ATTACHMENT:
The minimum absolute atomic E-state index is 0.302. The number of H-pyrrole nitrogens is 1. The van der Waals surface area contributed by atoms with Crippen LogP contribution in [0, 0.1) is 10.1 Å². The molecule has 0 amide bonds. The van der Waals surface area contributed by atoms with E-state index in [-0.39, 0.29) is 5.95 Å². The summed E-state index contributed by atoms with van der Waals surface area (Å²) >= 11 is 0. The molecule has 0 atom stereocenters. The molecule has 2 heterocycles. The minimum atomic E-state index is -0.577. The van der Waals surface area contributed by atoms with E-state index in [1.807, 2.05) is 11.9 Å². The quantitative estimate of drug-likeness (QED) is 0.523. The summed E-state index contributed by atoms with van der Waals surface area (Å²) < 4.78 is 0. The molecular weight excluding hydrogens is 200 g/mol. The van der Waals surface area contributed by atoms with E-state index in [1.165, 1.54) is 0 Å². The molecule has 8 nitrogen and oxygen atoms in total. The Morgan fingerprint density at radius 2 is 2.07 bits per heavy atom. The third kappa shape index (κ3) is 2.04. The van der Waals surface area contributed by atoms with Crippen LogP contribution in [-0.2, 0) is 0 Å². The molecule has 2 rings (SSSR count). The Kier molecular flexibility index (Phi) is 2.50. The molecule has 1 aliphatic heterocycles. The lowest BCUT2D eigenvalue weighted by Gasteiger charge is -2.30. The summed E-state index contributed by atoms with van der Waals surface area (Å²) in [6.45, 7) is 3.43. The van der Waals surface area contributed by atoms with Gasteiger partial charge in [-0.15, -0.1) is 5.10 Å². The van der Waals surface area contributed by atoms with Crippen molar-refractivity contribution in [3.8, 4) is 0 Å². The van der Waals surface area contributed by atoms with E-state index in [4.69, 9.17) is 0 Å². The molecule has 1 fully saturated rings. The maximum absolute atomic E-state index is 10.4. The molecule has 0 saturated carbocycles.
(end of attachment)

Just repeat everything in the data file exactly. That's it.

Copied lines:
The minimum absolute atomic E-state index is 0.302. The number of H-pyrrole nitrogens is 1. The van der Waals surface area contributed by atoms with Crippen LogP contribution in [0, 0.1) is 10.1 Å². The molecule has 0 amide bonds. The van der Waals surface area contributed by atoms with E-state index in [-0.39, 0.29) is 5.95 Å². The summed E-state index contributed by atoms with van der Waals surface area (Å²) >= 11 is 0. The molecule has 0 atom stereocenters. The molecule has 2 heterocycles. The minimum atomic E-state index is -0.577. The van der Waals surface area contributed by atoms with E-state index in [1.807, 2.05) is 11.9 Å². The quantitative estimate of drug-likeness (QED) is 0.523. The summed E-state index contributed by atoms with van der Waals surface area (Å²) < 4.78 is 0. The molecular weight excluding hydrogens is 200 g/mol. The van der Waals surface area contributed by atoms with E-state index in [1.165, 1.54) is 0 Å². The molecule has 8 nitrogen and oxygen atoms in total. The Morgan fingerprint density at radius 2 is 2.07 bits per heavy atom. The third kappa shape index (κ3) is 2.04. The van der Waals surface area contributed by atoms with Crippen LogP contribution in [-0.2, 0) is 0 Å². The molecule has 2 rings (SSSR count). The Kier molecular flexibility index (Phi) is 2.50. The molecule has 1 aliphatic heterocycles. The lowest BCUT2D eigenvalue weighted by Gasteiger charge is -2.30. The summed E-state index contributed by atoms with van der Waals surface area (Å²) in [6.45, 7) is 3.43. The van der Waals surface area contributed by atoms with Gasteiger partial charge in [-0.15, -0.1) is 5.10 Å². The van der Waals surface area contributed by atoms with Crippen molar-refractivity contribution in [3.8, 4) is 0 Å². The van der Waals surface area contributed by atoms with E-state index in [4.69, 9.17) is 0 Å². The molecule has 1 fully saturated rings. The maximum absolute atomic E-state index is 10.4. The molecule has 0 saturated carbocycles.